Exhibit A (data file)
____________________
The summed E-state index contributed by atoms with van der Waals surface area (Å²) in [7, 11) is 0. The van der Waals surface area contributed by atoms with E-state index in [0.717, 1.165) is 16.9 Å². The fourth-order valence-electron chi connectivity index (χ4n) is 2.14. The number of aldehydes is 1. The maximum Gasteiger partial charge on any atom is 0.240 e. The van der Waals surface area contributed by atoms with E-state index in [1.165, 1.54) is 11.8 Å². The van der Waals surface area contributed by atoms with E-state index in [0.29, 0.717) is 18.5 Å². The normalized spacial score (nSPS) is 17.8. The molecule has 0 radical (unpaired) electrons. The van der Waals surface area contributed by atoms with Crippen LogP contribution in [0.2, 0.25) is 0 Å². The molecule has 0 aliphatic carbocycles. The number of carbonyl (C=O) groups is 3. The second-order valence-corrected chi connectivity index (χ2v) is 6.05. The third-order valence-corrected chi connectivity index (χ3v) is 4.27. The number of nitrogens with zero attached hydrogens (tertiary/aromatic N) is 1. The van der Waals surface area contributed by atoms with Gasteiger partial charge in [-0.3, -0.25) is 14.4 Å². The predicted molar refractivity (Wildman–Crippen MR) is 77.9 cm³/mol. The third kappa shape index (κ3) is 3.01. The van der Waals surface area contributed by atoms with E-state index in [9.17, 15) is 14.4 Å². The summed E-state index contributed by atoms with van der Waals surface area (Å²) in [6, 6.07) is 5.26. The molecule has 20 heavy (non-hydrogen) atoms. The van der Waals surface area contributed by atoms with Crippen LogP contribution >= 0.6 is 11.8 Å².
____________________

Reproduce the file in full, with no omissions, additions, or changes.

The summed E-state index contributed by atoms with van der Waals surface area (Å²) in [7, 11) is 0. The van der Waals surface area contributed by atoms with E-state index in [0.717, 1.165) is 16.9 Å². The fourth-order valence-electron chi connectivity index (χ4n) is 2.14. The number of aldehydes is 1. The maximum Gasteiger partial charge on any atom is 0.240 e. The van der Waals surface area contributed by atoms with E-state index in [1.165, 1.54) is 11.8 Å². The van der Waals surface area contributed by atoms with E-state index in [0.29, 0.717) is 18.5 Å². The normalized spacial score (nSPS) is 17.8. The molecule has 0 radical (unpaired) electrons. The van der Waals surface area contributed by atoms with Crippen LogP contribution in [0.2, 0.25) is 0 Å². The molecule has 0 aliphatic carbocycles. The number of carbonyl (C=O) groups is 3. The second-order valence-corrected chi connectivity index (χ2v) is 6.05. The third-order valence-corrected chi connectivity index (χ3v) is 4.27. The number of nitrogens with zero attached hydrogens (tertiary/aromatic N) is 1. The van der Waals surface area contributed by atoms with Gasteiger partial charge in [-0.3, -0.25) is 14.4 Å². The predicted molar refractivity (Wildman–Crippen MR) is 77.9 cm³/mol. The third kappa shape index (κ3) is 3.01. The van der Waals surface area contributed by atoms with E-state index in [9.17, 15) is 14.4 Å². The summed E-state index contributed by atoms with van der Waals surface area (Å²) in [6, 6.07) is 5.26. The molecule has 20 heavy (non-hydrogen) atoms. The van der Waals surface area contributed by atoms with Crippen LogP contribution >= 0.6 is 11.8 Å².